Here we go - I have five predictions for 2010 (two of them drawn from my contribution to the Tnooz post "Tnooz predictions for 2010"):
- The non-refundable not enough: 2009 was the year of the deal. Lastminute specials returned and ADR/Ave ticket price fell through the floor, past the basement and almost reached magma. But the main (maybe the only) weapon in the 2009 deal war was the non-refundable. I predict that to win round two of the deal smackdown will require suppliers and intermediaries to come up with something more creative that just non-refundables The non-refundable is successful in driving demand while protecting "normal" pricing (ie BAR). But it is a crude weapon - targeting only those with no scope for a change in plans. Driving demand in 2010 will mean finding additional market segments. Which in turn will require more creativity and subtlety in pricing and deal structures than afforded by the non-refundable. Jeremy Philips in a review on WSJ.com of the book "Priceless" by William Poundstone ran an interesting quote that summarises the prediction here. As Robert Crandall, a former CEO of American Airlines, has said: "If I have 2,000 customers on a given route and 400 different prices, I'm obviously short 1,600.";
- Year of the app: mobile may finally be here as a force in online travel but in 2010 the action will be in "apps" not phones. By app, I mean a piece of software designed to perform a function where the function is stand alone but can only exist as part of an operational eco-system. I am not thinking just iPhone here. Though the numbers are extraordinary. On March 27 2008 Apple launched its SDK to the public. Just eighteen months later (Nov 4) they announced more than 100,000 apps available for the iPhone and more than 2 billion downloads. But this is only part of the app story. On May 24 2007 Facebook opened up its platform for third party application development. On their stats page (checked 3 Jan 2010) they are claiming 500,000 apps. It does not stop at smart phones and social networks- HP have launched a printer with an interface and app store. The easy part of this prediction is to say that app numbers will grow again both in number (they will more than double in 2010) and in platform (more sites and more phones launching more of them). The real prediction is that I think the app trend equals a change in how web services are accessed. While not the death of the browser, the rise of the app is a sign that the browser is no longer an essential part of the Internet experience. Further proof that we have left the Web 1 era that defined web success through website stickiness and are well into the Web 2 world of syndication being the success measure. That confining your internet viewership plans to the computer and browser is a doomed strategy;
- New marketing measurement metrics will emerge: The very mature online media and advertising world has settled into a comfortable metric duopoly of clicks and page views. Measuring audience reach and advertiser value by either the number of clicks generated or pages views. I predict for 2010 that we will see a new metric emerge. Not sure what it will be but it is clear to me that the market is looking for a measure of engagement rather than traffic. A way of showing marketers that consumers have taken in a brand message not just clicked on a link or maybe glanced at a flashing 468x60. The portals have had behavioural targeting technology for more than two years (Yahoo! has Blue Lithium, AOL has Tacoda) and Google is looking for the Next Big Thing to be video advertising (read more in interview with Rob Torres of Google reported on Tnooz). These are clear indicators of the need for a new metric;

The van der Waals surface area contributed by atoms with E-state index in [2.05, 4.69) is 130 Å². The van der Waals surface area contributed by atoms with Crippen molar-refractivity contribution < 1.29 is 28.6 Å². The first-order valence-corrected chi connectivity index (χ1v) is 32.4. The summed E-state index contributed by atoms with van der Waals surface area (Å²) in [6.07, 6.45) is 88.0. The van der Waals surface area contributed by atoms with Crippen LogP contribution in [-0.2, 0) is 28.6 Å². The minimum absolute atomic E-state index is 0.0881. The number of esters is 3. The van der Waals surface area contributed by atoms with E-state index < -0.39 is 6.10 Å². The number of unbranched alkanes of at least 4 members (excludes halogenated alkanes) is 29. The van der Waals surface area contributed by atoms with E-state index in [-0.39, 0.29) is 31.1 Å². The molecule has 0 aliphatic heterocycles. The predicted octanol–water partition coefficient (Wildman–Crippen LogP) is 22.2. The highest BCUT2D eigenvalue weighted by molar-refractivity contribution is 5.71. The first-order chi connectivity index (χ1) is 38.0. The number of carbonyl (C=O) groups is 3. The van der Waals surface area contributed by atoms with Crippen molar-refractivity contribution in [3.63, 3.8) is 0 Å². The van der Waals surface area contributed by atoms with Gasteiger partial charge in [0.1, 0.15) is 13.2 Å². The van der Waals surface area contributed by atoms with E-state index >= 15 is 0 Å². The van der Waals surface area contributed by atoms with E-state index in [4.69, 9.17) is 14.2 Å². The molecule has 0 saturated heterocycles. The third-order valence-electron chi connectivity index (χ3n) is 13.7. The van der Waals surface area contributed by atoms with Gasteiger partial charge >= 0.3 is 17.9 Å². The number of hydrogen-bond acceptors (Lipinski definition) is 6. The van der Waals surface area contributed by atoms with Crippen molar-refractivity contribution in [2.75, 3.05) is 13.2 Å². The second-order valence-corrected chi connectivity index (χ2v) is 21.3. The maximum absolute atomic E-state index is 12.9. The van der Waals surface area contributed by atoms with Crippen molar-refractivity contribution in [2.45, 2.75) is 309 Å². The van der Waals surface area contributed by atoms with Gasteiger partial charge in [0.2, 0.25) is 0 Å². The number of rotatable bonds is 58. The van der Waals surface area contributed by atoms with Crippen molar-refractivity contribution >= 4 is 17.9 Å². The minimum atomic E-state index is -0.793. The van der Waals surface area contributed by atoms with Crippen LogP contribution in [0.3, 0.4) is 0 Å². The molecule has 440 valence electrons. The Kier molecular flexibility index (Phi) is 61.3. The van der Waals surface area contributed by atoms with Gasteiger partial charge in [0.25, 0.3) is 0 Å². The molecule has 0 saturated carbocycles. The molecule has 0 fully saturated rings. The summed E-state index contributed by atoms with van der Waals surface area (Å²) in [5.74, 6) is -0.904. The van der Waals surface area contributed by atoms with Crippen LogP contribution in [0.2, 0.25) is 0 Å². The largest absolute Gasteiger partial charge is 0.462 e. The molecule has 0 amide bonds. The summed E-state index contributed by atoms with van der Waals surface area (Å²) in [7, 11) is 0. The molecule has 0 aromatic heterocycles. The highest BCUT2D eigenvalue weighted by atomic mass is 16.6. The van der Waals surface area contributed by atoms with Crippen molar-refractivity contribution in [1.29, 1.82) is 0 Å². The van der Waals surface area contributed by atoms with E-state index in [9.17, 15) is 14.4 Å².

- Consolidation in the sector (surely!). This is a left over prediction from 2009. The conditions in the year of the GFC seemed perfect for consolidation. Stock prices were depressed, cost cutting acceptable and appetite for organically funded expansion low. But we saw virtually nothing that could be called a “big deal”. There was deal activity but at the lower end such as through regional tuck-ins (ie Travelocity buying Travelguru, and Ctrip buying EZtravel), small local deals (ie Wotif buying GoDo) and constant content site acquisition by TripAdvisor. With bankers chasing bonuses and companies chasing growth in 2010, I expect to see some consolidation in the big end of online travel town (from Tnooz post); and
- Recommendations as the future of online travel: Search – as a means for customers finding what they want in online travel – is no longer as effective in 2009 as it was in 2005. Two causes – the explosion of content through the UGC revolution and consumers desire to seek answers to open ended questions (ie where should I go next) that are not easily answered by a search model based on taking you to one site. 2010 will see even more investment by start ups and established companies on different ways of searching and on methodologies for recommending. The long term future is the ability to generate a recommendation of one based on the individuals unique combination of desires, needs and interests of an individual at a particular point in time (EveryYou). The 2010 future is increased profiling, increased data collection and even more start up activity around search and discovery (from Tnooz post).
If you are interested - check out my 2009 predictions
thanks to pfala for the photo via flickr